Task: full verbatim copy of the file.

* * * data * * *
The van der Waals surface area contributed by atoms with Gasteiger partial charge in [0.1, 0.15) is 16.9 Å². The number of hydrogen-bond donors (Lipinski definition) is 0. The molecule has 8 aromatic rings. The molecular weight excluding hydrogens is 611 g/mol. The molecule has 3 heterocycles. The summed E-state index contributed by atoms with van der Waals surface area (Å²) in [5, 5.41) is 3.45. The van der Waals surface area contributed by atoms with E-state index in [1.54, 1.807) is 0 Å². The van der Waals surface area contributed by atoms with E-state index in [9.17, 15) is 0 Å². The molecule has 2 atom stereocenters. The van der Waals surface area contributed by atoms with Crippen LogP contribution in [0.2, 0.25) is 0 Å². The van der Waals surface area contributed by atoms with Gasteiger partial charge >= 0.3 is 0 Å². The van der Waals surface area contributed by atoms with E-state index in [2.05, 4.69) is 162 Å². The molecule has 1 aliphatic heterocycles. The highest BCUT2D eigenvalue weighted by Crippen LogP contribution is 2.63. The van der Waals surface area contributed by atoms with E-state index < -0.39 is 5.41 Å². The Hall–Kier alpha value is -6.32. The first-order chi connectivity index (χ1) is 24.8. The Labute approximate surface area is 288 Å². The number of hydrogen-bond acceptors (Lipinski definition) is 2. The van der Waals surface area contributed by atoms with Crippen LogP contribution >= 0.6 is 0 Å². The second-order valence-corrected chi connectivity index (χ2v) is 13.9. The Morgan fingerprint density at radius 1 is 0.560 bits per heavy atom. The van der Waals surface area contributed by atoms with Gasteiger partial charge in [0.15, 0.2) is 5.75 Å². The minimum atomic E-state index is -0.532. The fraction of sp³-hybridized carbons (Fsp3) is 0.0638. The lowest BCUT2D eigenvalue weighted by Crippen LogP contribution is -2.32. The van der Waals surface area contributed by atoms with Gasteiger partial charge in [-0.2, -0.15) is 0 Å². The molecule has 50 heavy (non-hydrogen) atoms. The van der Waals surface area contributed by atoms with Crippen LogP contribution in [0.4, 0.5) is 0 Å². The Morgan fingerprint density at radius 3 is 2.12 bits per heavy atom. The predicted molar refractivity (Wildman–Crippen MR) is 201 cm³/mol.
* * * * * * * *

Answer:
The van der Waals surface area contributed by atoms with Gasteiger partial charge in [0.1, 0.15) is 16.9 Å². The number of hydrogen-bond donors (Lipinski definition) is 0. The molecule has 8 aromatic rings. The molecular weight excluding hydrogens is 611 g/mol. The molecule has 3 heterocycles. The summed E-state index contributed by atoms with van der Waals surface area (Å²) in [5, 5.41) is 3.45. The van der Waals surface area contributed by atoms with E-state index in [1.54, 1.807) is 0 Å². The van der Waals surface area contributed by atoms with E-state index in [9.17, 15) is 0 Å². The molecule has 2 atom stereocenters. The van der Waals surface area contributed by atoms with Crippen LogP contribution in [0.2, 0.25) is 0 Å². The van der Waals surface area contributed by atoms with Gasteiger partial charge >= 0.3 is 0 Å². The van der Waals surface area contributed by atoms with E-state index in [2.05, 4.69) is 162 Å². The molecule has 1 aliphatic heterocycles. The highest BCUT2D eigenvalue weighted by Crippen LogP contribution is 2.63. The van der Waals surface area contributed by atoms with E-state index < -0.39 is 5.41 Å². The Hall–Kier alpha value is -6.32. The first-order chi connectivity index (χ1) is 24.8. The Labute approximate surface area is 288 Å². The number of hydrogen-bond acceptors (Lipinski definition) is 2. The van der Waals surface area contributed by atoms with Crippen LogP contribution >= 0.6 is 0 Å². The second-order valence-corrected chi connectivity index (χ2v) is 13.9. The Morgan fingerprint density at radius 1 is 0.560 bits per heavy atom. The van der Waals surface area contributed by atoms with Gasteiger partial charge in [0.15, 0.2) is 5.75 Å². The minimum atomic E-state index is -0.532. The fraction of sp³-hybridized carbons (Fsp3) is 0.0638. The lowest BCUT2D eigenvalue weighted by Crippen LogP contribution is -2.32. The van der Waals surface area contributed by atoms with Gasteiger partial charge in [-0.2, -0.15) is 0 Å². The molecule has 50 heavy (non-hydrogen) atoms. The van der Waals surface area contributed by atoms with Crippen LogP contribution in [0.4, 0.5) is 0 Å². The Morgan fingerprint density at radius 3 is 2.12 bits per heavy atom. The predicted molar refractivity (Wildman–Crippen MR) is 201 cm³/mol.